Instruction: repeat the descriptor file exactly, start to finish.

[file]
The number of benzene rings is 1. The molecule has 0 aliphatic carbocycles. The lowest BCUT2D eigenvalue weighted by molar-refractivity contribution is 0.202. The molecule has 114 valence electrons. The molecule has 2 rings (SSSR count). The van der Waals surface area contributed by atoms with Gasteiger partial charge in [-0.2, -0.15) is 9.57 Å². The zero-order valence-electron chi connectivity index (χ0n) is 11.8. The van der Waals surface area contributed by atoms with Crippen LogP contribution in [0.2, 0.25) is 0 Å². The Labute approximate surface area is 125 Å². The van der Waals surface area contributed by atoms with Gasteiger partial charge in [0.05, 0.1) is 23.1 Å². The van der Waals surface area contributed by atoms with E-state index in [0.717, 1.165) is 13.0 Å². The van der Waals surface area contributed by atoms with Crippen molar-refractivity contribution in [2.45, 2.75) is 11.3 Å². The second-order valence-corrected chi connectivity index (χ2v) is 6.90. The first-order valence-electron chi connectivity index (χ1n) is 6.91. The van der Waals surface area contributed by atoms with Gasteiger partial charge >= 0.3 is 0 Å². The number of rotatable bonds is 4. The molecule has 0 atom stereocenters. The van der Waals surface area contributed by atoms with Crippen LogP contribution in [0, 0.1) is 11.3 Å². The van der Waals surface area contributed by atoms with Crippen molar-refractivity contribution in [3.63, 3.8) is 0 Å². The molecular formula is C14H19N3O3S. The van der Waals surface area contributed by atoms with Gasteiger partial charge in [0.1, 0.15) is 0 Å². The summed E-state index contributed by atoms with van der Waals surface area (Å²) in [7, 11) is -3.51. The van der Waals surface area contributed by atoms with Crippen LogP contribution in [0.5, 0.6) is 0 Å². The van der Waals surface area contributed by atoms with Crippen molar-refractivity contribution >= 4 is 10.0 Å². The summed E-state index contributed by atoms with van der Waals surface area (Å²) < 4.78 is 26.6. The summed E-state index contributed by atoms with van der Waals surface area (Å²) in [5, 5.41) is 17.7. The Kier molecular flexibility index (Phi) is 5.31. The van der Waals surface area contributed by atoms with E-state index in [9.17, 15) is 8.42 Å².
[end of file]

The number of benzene rings is 1. The molecule has 0 aliphatic carbocycles. The lowest BCUT2D eigenvalue weighted by molar-refractivity contribution is 0.202. The molecule has 114 valence electrons. The molecule has 2 rings (SSSR count). The van der Waals surface area contributed by atoms with Gasteiger partial charge in [-0.2, -0.15) is 9.57 Å². The zero-order valence-electron chi connectivity index (χ0n) is 11.8. The van der Waals surface area contributed by atoms with Crippen LogP contribution in [0.2, 0.25) is 0 Å². The Labute approximate surface area is 125 Å². The van der Waals surface area contributed by atoms with Gasteiger partial charge in [0.05, 0.1) is 23.1 Å². The van der Waals surface area contributed by atoms with E-state index in [0.717, 1.165) is 13.0 Å². The van der Waals surface area contributed by atoms with Crippen molar-refractivity contribution in [2.45, 2.75) is 11.3 Å². The second-order valence-corrected chi connectivity index (χ2v) is 6.90. The first-order valence-electron chi connectivity index (χ1n) is 6.91. The van der Waals surface area contributed by atoms with Gasteiger partial charge >= 0.3 is 0 Å². The number of rotatable bonds is 4. The molecule has 0 atom stereocenters. The van der Waals surface area contributed by atoms with Crippen LogP contribution in [0, 0.1) is 11.3 Å². The van der Waals surface area contributed by atoms with Crippen molar-refractivity contribution in [3.63, 3.8) is 0 Å². The molecular formula is C14H19N3O3S. The van der Waals surface area contributed by atoms with Gasteiger partial charge in [0.1, 0.15) is 0 Å². The summed E-state index contributed by atoms with van der Waals surface area (Å²) in [7, 11) is -3.51. The van der Waals surface area contributed by atoms with Crippen LogP contribution in [0.5, 0.6) is 0 Å². The van der Waals surface area contributed by atoms with Crippen molar-refractivity contribution >= 4 is 10.0 Å². The summed E-state index contributed by atoms with van der Waals surface area (Å²) < 4.78 is 26.6. The summed E-state index contributed by atoms with van der Waals surface area (Å²) in [5, 5.41) is 17.7. The Kier molecular flexibility index (Phi) is 5.31. The van der Waals surface area contributed by atoms with E-state index in [9.17, 15) is 8.42 Å².